Zabar’s beloved 91-year-old lox slicer is back after yearlong hiatus

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He’s no Nova novice.

Legendary Jewish lox slicer Len Berk, 91, is back and brandishing his 18-inch knife behind the counter at Zabar’s after a yearlong absence due to the pandemic.

“I was nervous,” the nonagenarian told The Post of his return to work on Thursdays. “But when I picked up a knife to slice my first salmon, it was like riding a bike. I didn’t forget.”

A former accountant, Berk has spent the last 26 years of his retirement working at the Upper West Side institution, where his famously picky clientele over the years has included Jerry Seinfeld, Jerry Stiller and Woody Allen’s mom.

He said there are some 20 kinds of customers, including “the watcher” (who glares), “the taster” (who noshes on free samples) and “the multitasker” (who simultaneously shops at the cheese, meat and fish counters to save time).

“People come to me repeatedly,” said Berk, who has reclaimed his long-standing far-left counter position. “Some people say that I’m their lox slicer and they’ll always come to me, even if they have to wait extra time.”

To satisfy the demands of the store’s particular pescatarians, Berk specializes in nearly diaphanous slices.

“Thin is the thing,” he said. “People go berserk if it’s not thin enough. They want it thinner than anyone can do.”

To get the $49-per-pound lox just right, “you have to become one with the fish,” said Berk.

“I found that slicing salmon is a very sensual experience,” he added. “I slide my hands across the oily surface of the fish, and it’s so soothing and relaxing — it’s a very pleasant feeling.”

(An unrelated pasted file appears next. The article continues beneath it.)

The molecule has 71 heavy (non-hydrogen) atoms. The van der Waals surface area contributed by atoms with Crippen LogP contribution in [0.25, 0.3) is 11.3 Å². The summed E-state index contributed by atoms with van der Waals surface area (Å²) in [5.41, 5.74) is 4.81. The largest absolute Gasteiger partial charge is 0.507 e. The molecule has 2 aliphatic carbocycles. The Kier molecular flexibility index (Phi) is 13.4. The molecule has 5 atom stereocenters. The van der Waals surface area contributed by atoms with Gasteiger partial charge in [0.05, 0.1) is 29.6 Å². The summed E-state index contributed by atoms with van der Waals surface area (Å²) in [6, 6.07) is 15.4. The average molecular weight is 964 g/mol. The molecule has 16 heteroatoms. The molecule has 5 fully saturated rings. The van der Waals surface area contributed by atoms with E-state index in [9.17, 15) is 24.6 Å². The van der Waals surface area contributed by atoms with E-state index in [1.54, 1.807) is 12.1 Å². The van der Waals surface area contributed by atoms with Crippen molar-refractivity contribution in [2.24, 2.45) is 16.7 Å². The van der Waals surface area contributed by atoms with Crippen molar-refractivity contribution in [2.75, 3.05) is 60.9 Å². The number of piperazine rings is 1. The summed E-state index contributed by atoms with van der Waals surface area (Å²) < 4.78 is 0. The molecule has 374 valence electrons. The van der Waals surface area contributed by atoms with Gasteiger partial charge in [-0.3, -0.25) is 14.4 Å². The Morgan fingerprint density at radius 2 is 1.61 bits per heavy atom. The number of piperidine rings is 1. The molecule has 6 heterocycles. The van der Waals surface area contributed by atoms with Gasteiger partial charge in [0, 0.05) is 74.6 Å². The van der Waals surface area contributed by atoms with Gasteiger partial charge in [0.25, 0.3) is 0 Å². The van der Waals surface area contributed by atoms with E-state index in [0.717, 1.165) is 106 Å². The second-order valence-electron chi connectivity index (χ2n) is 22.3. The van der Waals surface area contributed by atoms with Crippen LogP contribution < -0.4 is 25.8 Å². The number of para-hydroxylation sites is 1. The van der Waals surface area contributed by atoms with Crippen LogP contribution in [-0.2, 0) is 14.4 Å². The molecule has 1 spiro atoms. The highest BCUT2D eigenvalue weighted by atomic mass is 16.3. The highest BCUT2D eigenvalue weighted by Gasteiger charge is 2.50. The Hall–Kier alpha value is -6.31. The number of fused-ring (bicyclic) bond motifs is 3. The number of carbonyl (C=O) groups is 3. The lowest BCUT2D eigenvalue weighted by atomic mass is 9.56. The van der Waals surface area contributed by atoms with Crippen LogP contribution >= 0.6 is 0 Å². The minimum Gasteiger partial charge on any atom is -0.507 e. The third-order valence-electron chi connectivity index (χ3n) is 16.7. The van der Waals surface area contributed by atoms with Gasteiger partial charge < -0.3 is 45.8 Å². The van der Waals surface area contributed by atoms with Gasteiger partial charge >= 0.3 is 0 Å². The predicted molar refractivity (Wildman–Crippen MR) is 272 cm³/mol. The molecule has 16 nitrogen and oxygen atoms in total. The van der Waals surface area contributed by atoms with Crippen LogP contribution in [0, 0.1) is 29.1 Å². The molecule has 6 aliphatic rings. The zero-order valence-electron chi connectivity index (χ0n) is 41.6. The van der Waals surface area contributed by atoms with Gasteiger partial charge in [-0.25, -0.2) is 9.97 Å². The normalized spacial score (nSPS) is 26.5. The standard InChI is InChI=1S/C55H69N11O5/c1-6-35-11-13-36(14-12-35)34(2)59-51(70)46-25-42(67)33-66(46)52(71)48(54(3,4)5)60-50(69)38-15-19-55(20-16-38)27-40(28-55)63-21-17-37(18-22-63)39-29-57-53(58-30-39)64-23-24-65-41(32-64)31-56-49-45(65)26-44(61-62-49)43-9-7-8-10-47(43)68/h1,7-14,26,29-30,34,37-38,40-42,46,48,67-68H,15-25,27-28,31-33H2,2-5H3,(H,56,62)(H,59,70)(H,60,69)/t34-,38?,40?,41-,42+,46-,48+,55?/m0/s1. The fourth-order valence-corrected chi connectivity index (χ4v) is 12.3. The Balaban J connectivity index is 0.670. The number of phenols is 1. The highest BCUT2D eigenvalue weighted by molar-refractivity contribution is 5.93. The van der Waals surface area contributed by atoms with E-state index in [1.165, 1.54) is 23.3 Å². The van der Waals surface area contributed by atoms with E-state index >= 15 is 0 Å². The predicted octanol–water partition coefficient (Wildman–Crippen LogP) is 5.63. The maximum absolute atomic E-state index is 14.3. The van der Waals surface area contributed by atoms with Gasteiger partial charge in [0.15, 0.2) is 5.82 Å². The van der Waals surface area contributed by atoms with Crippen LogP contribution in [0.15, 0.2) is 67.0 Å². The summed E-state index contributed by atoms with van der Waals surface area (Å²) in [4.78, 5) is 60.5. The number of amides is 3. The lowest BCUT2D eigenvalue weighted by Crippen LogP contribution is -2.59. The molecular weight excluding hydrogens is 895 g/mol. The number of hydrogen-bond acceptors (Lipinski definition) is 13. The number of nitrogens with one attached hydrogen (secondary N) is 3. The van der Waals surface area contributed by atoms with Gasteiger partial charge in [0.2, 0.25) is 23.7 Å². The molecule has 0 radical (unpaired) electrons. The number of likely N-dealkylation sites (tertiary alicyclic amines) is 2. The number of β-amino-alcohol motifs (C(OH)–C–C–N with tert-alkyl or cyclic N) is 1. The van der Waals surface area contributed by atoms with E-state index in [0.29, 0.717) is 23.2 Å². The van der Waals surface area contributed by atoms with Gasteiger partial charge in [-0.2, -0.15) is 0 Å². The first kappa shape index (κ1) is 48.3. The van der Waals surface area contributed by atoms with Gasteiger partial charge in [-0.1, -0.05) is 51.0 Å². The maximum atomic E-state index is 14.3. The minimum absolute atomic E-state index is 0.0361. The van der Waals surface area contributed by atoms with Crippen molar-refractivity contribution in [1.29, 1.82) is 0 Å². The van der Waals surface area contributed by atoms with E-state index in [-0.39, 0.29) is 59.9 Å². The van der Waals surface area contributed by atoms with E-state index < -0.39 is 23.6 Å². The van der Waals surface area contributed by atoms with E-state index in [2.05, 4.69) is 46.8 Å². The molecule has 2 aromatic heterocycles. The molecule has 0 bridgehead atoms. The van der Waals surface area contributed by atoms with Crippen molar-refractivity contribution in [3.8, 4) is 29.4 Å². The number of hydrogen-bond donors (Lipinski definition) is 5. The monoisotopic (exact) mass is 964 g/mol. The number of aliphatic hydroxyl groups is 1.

Last March, his employment was temporarily furloughed when the city entered COVID-19 lockdown.

It was a blow for Berk.

“I thought, ‘It’s my life’ — part of me wanted to make my own decision. I might very well have wanted to take the gamble and work,” said the married grandfather of seven, who still drives in to work from Pelham.

“Work and Zabar’s are very important to me.”

Until his return to work a few weeks ago, Berk would occasionally visit as a customer, but with a heavy heart.

“It was bittersweet,” said Berk, who admitted that after all these years, “I was almost an institution there. I was told by the manager that people were constantly asking for me over the past year.”

Berk first got the job after seeing a newspaper ad and trying out on the spot for co-owner Saul Zabar, one year his senior.

“I didn’t do it for the money,” said the lifelong foodie, who makes $18 an hour as a fish slicer — far less than the $200 rate he commanded as a certified public accountant.

“I did it to have something to do. I felt like it was necessary as a human being to contribute to society.

“Sure, I made more money then, but I never had this much fun.”

Plus, when you got it, you got it, Berk admitted. “I have a way with salmon.”

And now that he’s full vaccinated, he’s not about to let the grass grow under his feet.

“I wanted to go back from the day I stopped,” said Berk, who got his second dose in February.

“At my age, you don’t know what’s going to happen. I’m 91, you never know how things are going to go.”

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